The Scary Reason Women May Want to Avoid Diet Soda

A lot of people really love drinking soda. At this point, we know that the tantalizing combination of sugar (or artificial sweetener), bubbles and flavoring isn’t the best for our health, but according to new research from the American Heart Association, drinking diet soda can be especially dangerous for post-menopausal women, as it can increase their risk of having a stroke.

This is important because it’s one of the first studies to consider the association between drinking beverages made with artificial sweeteners and the risk of certain types of stroke in a very large, diverse group of post-menopausal women. In fact, data from nearly 82,000 women who were between the ages of 50 and 79 at the start of the study was used.

The research found that when compared to women who either didn’t drink diet soda at all, or only drank it once a week, those who drank it more frequently were 23 percent more likely to have a stroke, 31 percent more likely to have a clot-caused (ischemic) stroke, 29 percent more likely to have a heart attack and 16 percent more likely to die from any cause. In addition, African-American women without previous heart disease or diabetes were almost four times as likely to have a clot-caused stroke than the other groups in the study.

“Many well-meaning people, especially those who are overweight or obese, drink low-calorie sweetened drinks to cut calories in their diet. Our research and other observational studies have shown that artificially sweetened beverages may not be harmless and high consumption is associated with a higher risk of stroke and heart disease,” Dr. Yasmin Mossavar-Rahmani, lead author of the study and associate professor of clinical epidemiology and population health at the Albert Einstein College of Medicine in the Bronx, New York said in a statement.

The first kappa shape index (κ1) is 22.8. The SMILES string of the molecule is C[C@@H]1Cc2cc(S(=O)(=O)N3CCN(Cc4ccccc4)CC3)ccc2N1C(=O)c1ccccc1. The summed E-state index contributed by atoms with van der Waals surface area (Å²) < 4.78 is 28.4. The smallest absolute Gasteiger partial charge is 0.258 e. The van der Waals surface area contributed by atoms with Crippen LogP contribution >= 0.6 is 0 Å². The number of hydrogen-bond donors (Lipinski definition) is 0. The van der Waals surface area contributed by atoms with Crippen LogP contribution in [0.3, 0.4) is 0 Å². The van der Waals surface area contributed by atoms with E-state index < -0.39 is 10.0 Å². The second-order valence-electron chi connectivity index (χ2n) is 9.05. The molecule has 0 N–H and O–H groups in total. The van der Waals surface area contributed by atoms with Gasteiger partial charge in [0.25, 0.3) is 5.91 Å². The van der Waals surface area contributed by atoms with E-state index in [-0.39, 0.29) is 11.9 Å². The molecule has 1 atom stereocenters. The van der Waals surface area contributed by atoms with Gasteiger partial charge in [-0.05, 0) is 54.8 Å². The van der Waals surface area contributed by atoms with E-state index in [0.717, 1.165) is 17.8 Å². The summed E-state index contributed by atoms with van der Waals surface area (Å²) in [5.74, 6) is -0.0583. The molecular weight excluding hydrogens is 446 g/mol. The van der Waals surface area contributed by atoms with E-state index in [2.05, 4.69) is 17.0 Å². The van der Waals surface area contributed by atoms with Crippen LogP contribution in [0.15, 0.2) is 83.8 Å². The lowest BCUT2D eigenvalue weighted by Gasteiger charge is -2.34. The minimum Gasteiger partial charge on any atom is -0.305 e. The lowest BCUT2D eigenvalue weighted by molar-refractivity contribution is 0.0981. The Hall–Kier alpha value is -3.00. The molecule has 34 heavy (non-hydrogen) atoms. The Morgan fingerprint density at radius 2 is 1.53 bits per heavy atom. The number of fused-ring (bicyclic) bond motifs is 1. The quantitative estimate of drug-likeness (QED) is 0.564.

But, it’s important to keep in mind that this was an observation study, meaning that the data comes from participants self-reporting, rather than a scientific clinical trial with a control group, and therefore doesn’t prove that there’s direct causation. Also, as of right now, researchers don’t have recommendations for artificial sweeteners may be less harmful than those found in diet soda.

“We don’t know specifically what types of artificially sweetened beverages they were consuming, so we don’t know which artificial sweeteners may be harmful and which may be harmless,” Mossavar-Rahmani said.

So for now, if you’re craving a fizzy, low-calorie drink, grab a seltzer instead.

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